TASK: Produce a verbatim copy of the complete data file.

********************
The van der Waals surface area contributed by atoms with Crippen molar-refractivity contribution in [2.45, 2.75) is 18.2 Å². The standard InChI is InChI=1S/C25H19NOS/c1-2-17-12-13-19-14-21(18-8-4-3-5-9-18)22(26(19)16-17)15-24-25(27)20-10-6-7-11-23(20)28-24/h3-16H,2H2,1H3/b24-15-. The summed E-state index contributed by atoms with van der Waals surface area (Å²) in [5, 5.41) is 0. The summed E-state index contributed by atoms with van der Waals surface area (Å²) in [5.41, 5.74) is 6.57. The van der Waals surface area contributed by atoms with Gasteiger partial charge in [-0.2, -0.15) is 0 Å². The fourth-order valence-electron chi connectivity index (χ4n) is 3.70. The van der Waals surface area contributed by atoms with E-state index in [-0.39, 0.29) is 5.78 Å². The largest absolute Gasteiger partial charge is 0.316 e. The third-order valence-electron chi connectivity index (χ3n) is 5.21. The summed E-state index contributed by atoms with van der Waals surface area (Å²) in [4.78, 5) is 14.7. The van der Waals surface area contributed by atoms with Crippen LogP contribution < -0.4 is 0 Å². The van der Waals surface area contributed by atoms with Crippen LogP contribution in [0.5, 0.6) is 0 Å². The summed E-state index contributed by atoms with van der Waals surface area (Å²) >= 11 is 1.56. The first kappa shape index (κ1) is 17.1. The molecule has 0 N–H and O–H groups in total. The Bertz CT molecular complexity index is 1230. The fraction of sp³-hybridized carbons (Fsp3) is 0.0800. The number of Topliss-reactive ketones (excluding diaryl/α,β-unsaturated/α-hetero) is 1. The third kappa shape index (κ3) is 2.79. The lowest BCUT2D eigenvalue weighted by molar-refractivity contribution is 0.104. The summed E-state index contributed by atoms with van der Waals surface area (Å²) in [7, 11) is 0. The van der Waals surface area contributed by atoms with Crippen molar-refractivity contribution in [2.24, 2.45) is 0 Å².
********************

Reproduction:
The van der Waals surface area contributed by atoms with Crippen molar-refractivity contribution in [2.45, 2.75) is 18.2 Å². The standard InChI is InChI=1S/C25H19NOS/c1-2-17-12-13-19-14-21(18-8-4-3-5-9-18)22(26(19)16-17)15-24-25(27)20-10-6-7-11-23(20)28-24/h3-16H,2H2,1H3/b24-15-. The summed E-state index contributed by atoms with van der Waals surface area (Å²) in [5, 5.41) is 0. The summed E-state index contributed by atoms with van der Waals surface area (Å²) in [5.41, 5.74) is 6.57. The van der Waals surface area contributed by atoms with Gasteiger partial charge in [-0.2, -0.15) is 0 Å². The fourth-order valence-electron chi connectivity index (χ4n) is 3.70. The van der Waals surface area contributed by atoms with E-state index in [-0.39, 0.29) is 5.78 Å². The largest absolute Gasteiger partial charge is 0.316 e. The third-order valence-electron chi connectivity index (χ3n) is 5.21. The summed E-state index contributed by atoms with van der Waals surface area (Å²) in [4.78, 5) is 14.7. The van der Waals surface area contributed by atoms with Crippen LogP contribution < -0.4 is 0 Å². The van der Waals surface area contributed by atoms with Crippen LogP contribution in [0.5, 0.6) is 0 Å². The summed E-state index contributed by atoms with van der Waals surface area (Å²) >= 11 is 1.56. The first kappa shape index (κ1) is 17.1. The molecule has 0 N–H and O–H groups in total. The Bertz CT molecular complexity index is 1230. The fraction of sp³-hybridized carbons (Fsp3) is 0.0800. The number of Topliss-reactive ketones (excluding diaryl/α,β-unsaturated/α-hetero) is 1. The third kappa shape index (κ3) is 2.79. The lowest BCUT2D eigenvalue weighted by molar-refractivity contribution is 0.104. The summed E-state index contributed by atoms with van der Waals surface area (Å²) in [7, 11) is 0. The van der Waals surface area contributed by atoms with Crippen molar-refractivity contribution in [2.24, 2.45) is 0 Å².